Now it’s true that we have not been blessed with the ability to see Jesus walking around, though I’m sure some of you have had visions. And they count for a lot. But God has done something more important for our faith. The Holy Spirit has put people in our lives we can trust. And those people have shown us that they believe their faith is vital and life-giving. You know, we teach our children, “Jesus loves me this I know, for the Bible tells me so.” But really (and you’ve heard this before) it should say “but Mommy told me so” or “Grandpa taught me.” Because we first learned the faith from people we care about, often people we love, and that’s why we believe it. Some of you probably have hymnals or catechisms or Bibles written in a language that you don’t speak or know very little of, that have been handed on to you from great-great-grandparents that came here with not very many things to this country. But they brought the symbols of their faith. They brought the word to delve into, because it was a life-giving source of strength. And it still is. I know Keith was helping clean out an apartment where some summer laborers from Mexico had lived, and they had gone back to Mexico for the season. And there’s a poster with the Ten Commandments in Spanish, and some other Christian literature in their tongue, because they were coming to a country where (especially in our area) people didn’t speak Spanish. It was their source and their rock.


So we have been given people that have found the faith to be life-giving and have found the community of faith to be life-giving. We know that when relatives or friends lose a loved one, we see them turning to the community of faith for a listening ear, for prayers, for support, to hear again the promise of the resurrection.


So we don’t have Jesus to look at. But maybe this is the blessing. I’m still not sure about that passage, but maybe this is the blessing: we are not distracted by trying to understand “Oh did I see that, or didn’t I see that?” It’s not all on us. It’s much easier, I think, to embrace the life of a person you love, and to watch through their lives how they find their faith to be life-giving, and to believe because of it. It is life-giving for us and for the world, and sometimes that means that we need to give up some of the beliefs that get in the way that are not life-giving.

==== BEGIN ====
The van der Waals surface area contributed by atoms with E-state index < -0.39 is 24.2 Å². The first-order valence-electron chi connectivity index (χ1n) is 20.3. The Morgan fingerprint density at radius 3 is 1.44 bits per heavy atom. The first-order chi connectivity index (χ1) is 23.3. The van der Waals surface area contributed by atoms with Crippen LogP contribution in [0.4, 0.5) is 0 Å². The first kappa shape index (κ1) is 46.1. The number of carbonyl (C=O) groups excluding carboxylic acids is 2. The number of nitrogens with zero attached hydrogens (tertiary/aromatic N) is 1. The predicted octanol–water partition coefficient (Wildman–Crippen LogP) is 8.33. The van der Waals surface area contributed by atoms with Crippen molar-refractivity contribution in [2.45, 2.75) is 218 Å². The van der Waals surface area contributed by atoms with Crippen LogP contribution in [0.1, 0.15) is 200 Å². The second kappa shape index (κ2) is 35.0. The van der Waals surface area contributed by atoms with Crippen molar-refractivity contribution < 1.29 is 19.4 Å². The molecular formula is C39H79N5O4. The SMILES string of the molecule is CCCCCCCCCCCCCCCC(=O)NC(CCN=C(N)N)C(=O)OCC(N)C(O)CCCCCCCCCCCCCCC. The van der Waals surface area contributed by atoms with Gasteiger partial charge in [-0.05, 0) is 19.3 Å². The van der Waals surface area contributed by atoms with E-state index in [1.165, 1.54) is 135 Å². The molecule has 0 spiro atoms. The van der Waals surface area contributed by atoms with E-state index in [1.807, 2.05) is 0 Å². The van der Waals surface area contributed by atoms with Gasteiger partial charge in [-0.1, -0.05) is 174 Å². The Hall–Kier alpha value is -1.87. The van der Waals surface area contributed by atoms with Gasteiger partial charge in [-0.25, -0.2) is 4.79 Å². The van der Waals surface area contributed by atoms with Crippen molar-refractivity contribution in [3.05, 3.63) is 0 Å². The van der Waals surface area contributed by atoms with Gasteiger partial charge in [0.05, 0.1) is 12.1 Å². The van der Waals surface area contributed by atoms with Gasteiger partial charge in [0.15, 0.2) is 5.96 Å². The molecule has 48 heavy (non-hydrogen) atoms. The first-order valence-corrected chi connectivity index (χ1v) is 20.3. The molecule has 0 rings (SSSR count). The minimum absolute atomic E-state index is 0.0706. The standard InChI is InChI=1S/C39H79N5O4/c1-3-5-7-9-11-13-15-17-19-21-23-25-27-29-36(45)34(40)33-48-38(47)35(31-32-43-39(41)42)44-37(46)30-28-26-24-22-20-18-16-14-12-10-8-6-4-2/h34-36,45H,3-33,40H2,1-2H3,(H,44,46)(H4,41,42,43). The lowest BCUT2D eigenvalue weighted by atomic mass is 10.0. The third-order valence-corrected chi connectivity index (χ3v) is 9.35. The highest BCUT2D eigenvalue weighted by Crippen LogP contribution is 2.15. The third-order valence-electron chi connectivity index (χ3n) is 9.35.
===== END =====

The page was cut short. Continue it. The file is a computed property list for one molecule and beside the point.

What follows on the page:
I don’t know if any of you have seen “Zootopia” but it’s a really fun movie, Disney’s latest animated movie. And of course, it’s about animals, Zootopia. And so the main character is Judy Hopps. She’s a rabbit, and she had a dream to do something no rabbit had ever done before, and that was to be part of the law enforcement, to be a police officer. But it would require her to leave the safe little town that all the rabbits lived in and go to Zootopia, which was a city full of different kinds of animals, including the animal her parents most feared, which was a fox. And so they begged her not to go. Finally they relented because she was so adamant, and sent her off with three different fox-fighting weapons in her arsenal. Well Judy gets to Zootopia, and sure enough the first character that she begins to have a relationship with is a fox. And at first she’s a little shy, but she soon understands that underneath that street-savvy demeanor is somebody who has become a really loyal and good friend. But her prejudices that she learned as a child bubbled up again later on in the movie when Judy, now a police officer in high standing, is making an announcement to the public explaining why some predatory animals — including that would be foxes — have suddenly gone violent when they hadn’t before, and she chalked it up to their evil nature. Of course when her friend the fox heard that, really he was cut to the heart.